Why it’s time to start rethinking how to file your savings.
We all know about employer-sponsored retirement plans such as a 401k and you’ve always heard that maxing out your pretax retirement accounts is a great way to save for retirement. While I agree with that, many emergency medicine physicians will need to save beyond just the 401k to fund an adequate retirement.
One mistake I see physicians — and even financial advisors — make is to think that 401ks and other pretax accounts are the only accounts that should be used to save for retirement. That’s just not true. The concept of pretax accounts is really just a function of the tax code. The right way to think of retirement savings is that the various combinations of accounts comprise your retirement portfolio.
One account many physicians underutilize for retirement is the taxable investment account — sometimes called a brokerage account. The term “taxable” has some negative connotations. After all why would you want to pay tax in an investment account every year?
Well, over the next two months let me walk you through the many advantages of investing in a taxable account:
- No contribution limits
If you’re an employee for a hospital system that has a 401k plan you’re only limited to $19,000 of contributions from your paycheck this year — or $25,000 if above age 50. Traditional IRA and Roth IRA accounts have much lower contribution limits. Unless your employer has a whopping matching contribution or other discretionary contribution or your employer has multiple retirement plans which you can contribute to, that’s just not going to cut it if you want to eventually retire.
Don’t believe me? Let’s do some simple math. Suppose you save $25,000 annually into the 401k plan including any matching contributions and you get a 4% annual return after inflation. Thirty years later your account value is about $1.4 million. Can you live off of that amount for the rest of your life? Well, you could factor in Social Security benefits on top of that, but think of what type of lifestyle you’ll have and if that lifestyle is acceptable to you.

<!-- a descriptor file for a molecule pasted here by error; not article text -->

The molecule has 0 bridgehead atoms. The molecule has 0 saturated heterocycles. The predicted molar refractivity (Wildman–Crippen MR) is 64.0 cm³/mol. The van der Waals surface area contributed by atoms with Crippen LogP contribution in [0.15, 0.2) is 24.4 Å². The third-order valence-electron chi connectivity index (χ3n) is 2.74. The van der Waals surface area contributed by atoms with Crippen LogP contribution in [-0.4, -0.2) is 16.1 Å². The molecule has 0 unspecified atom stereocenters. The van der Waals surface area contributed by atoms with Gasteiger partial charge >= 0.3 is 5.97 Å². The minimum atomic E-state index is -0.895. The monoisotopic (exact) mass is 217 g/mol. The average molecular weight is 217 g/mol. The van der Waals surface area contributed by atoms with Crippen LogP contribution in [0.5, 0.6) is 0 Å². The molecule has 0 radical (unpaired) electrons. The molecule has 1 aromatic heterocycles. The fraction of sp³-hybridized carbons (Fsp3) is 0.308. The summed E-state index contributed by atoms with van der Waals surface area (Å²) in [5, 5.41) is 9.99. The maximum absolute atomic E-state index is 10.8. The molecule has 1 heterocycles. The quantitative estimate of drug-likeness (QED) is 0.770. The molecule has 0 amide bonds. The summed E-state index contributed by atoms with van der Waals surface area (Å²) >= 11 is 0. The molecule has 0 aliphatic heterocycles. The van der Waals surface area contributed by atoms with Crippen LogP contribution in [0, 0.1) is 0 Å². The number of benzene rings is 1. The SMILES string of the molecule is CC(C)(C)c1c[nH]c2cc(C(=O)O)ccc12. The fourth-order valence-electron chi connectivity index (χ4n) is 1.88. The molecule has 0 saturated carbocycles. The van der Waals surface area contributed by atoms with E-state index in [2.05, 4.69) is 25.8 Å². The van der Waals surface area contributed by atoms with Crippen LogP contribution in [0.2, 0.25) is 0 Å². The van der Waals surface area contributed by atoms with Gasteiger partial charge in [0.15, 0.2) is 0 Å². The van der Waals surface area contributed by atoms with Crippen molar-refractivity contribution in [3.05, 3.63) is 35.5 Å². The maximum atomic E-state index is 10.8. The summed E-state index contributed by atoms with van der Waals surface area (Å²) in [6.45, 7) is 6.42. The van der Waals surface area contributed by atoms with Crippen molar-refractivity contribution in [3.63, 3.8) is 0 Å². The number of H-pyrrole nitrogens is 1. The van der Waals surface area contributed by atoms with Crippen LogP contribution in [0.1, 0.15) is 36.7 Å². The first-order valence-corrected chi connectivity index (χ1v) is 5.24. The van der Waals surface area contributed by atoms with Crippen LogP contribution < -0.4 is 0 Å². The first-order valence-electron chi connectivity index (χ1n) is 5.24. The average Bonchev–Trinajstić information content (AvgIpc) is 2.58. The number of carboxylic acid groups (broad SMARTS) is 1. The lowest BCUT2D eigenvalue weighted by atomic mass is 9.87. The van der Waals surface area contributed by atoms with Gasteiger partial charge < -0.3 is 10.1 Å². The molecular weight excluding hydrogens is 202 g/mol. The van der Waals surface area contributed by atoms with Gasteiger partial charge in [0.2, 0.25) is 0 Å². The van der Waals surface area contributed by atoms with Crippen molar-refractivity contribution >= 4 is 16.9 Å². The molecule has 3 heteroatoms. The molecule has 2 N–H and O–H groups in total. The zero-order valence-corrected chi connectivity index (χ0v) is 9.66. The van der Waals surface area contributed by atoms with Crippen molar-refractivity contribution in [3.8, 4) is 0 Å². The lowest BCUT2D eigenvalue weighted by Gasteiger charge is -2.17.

If you’re an independent contractor you can set up your own 401k plan and contribute up to $56,000 (or $62,000 above age 50), but even that might not be enough to meet your specific retirement goals depending on what age you retire, how much you want to spend during retirement and how long you’ll need the money to last.
With a taxable account there are no such limits. You can invest whatever amount you want. This is particularly powerful for physicians who are big savers and who’ve maxed out the pretax retirement account limits. Let’s say you make $400,000 in income and all of that income is employee income from working for a hospital. You contribute $19,000 to the 401k and perhaps the hospital contributes another $16,000 for a total of $35,000. That’s still less than 10% of your gross income and that’s way below what you’ll need to comfortably retire. You could contribute $25,000 to the taxable account, or if you’re a “super saver” you could contribute $65,000 or even more to the taxable account to get your savings rate above 20% or 25%.
- No income restrictions
Traditional IRAs, Roth IRAs and Coverdell Education Savings Accounts have either restrictions on your ability to contribute to the account at all or have restrictions on the ability to receive a tax deduction for the contribution. For example, with a Roth IRA, you can only directly contribute to the Roth IRA if you have compensation such as a salary and if your income is below certain thresholds ($203,000 in 2019 for married couples). While you will not get a tax deduction for contributing to a taxable account, no income limitations exist. You could make $1 million a year and still contribute to the taxable account.
- Ultimate flexibility